As a responsible parent, I feel it is my duty to prepare her for the trials of adolescence and beyond. To this end, I have prepared a short questionnaire that she can use to test out the qualities of potential suitors. Readers can adapt this quiz for older offspring too. Parents with teenage daughters are advised to run every new boyfriend through these four questions. Unless the lad gets them all correct, insist that your daughter is back home by 10pm.
Question 1: A simple one to start off. It's Saturday night, and you have a choice of activities. Friends have invited you to a party in the country. Your favourite band is playing at a London night-club. Or else you could just rent a video and spend the evening together. Amber (insert your daughter's name here) favours the party, though she would like to see the band. What will you do?
2: You get on so well that you start living together. Imagine it's your turn to do the shopping. Before you go to the supermarket, you pop into a local antique shop that occasionally has interesting old items of tackle. In a cabinet is a Hardy Perfect reel. It is tiny, no more than 2.5in, and has the numbers 18373 and 612 inscribed on the face of he handle plate. As you examine it, your heart beats faster. It bears the famous rod-in- hand logo. Could it really be one of the very early Perfects? The shop owner wants pounds 100 for it. You haven't got enough money yourself but by using that cash allocated for the shopping, you could just about afford it. Do you:
a: Buy it straight away?
b: Wait until Amber gets back and discuss it with her?
c: Ignore temptation and dash off to the supermarket before it closes?
3: A tough one, this. You go fishing together on a Scottish river famed for big salmon. On the very last afternoon, after six fishless days, you hook a monster salmon. It looks nearer 40lb than 30lb. Amber is wading above you, and turns when she hears your shout. As she does so she slips and falls in the river. Wearing chest-high waders, it's almost impossible for her to swim to shore. She drifts helplessly towards you. Will you:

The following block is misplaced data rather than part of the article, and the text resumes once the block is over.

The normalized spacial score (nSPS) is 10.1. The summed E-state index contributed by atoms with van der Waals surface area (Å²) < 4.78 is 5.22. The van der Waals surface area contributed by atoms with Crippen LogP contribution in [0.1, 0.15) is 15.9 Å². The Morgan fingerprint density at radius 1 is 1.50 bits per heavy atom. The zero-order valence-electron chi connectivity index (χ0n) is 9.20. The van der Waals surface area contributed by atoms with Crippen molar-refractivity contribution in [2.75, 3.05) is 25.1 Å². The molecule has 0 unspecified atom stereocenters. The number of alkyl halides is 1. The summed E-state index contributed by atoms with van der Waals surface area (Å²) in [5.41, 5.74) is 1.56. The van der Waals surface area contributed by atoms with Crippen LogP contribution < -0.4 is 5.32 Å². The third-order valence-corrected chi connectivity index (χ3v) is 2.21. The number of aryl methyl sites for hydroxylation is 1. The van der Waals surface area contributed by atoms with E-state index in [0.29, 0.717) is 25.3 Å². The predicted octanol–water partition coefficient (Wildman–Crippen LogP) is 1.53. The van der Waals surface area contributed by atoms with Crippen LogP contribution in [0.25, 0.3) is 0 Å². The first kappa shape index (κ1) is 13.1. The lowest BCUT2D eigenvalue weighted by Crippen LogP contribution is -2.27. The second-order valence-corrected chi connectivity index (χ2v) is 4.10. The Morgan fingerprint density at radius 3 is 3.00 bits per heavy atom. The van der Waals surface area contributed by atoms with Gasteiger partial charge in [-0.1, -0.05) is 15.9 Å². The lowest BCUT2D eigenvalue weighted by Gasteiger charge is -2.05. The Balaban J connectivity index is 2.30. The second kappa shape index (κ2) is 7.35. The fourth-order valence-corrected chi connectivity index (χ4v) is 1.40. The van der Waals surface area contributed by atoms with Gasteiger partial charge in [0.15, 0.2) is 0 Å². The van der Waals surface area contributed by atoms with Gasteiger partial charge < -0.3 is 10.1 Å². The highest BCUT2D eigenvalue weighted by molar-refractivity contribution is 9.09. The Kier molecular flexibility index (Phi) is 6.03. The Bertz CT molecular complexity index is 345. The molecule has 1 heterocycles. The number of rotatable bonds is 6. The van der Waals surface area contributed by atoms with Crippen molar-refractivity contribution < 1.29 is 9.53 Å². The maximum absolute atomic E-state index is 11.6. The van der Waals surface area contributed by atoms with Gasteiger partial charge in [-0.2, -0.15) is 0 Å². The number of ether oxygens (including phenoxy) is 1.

a: Break the line and rush out to rescue her?
b: Put the rod down to rescue your loved one, in the hope that the fish will still be there afterwards?
c: Get her to grab the line as she drifts past, and hope the salmon stays on?
d: Lift the rod high to make sure she doesn't get tangled in the line as she disappears downstream?
4: As is only right and proper, you keep your bait in the fridge. This is very important because it enables maggots and so on to stay fresh for longer, especially in warm weather. Of course, there is the occasional escapee but generally the system works well, as long as a strict limit is imposed on the amount of shopping that needs refrigeration. But a problem arises. Amber suddenly comes up in an ugly rash, which the doctor diagnoses as an allergy to maggots. What will you do?
1: No contest. Both the party and the night-club mean you'll never get to bed before 3am, and you're bound to be worn out. Tench generally feed best early morning and if you stay out late, you risk sleeping in. Get the video (preferably one about tench fishing to put you in the right mood).
2: Not as hard as it first appears. If you're any sort of fisherman, there should be enough fish in the deep-freeze to enable you to last a week without needing further food. Asking permission to spend a paltry pounds I00 on an old Hardy Perfect shows a worrying lack of ability to make tough decisions. Buy the reel and argue afterwards.
3: Come on! How many times in your life will you catch a 40lb salmon? Breaking the line is about as bad as poisoning robins. Putting the rod down and getting her to grab the line both risk losing the fish. The woman can swim perfectly well, and there's a shallow bay about a mile downstream where she will be able to clamber out. If she hurries back, she should be able to net the fish for you, too.
4: Buy another fridge, of course.Reuse content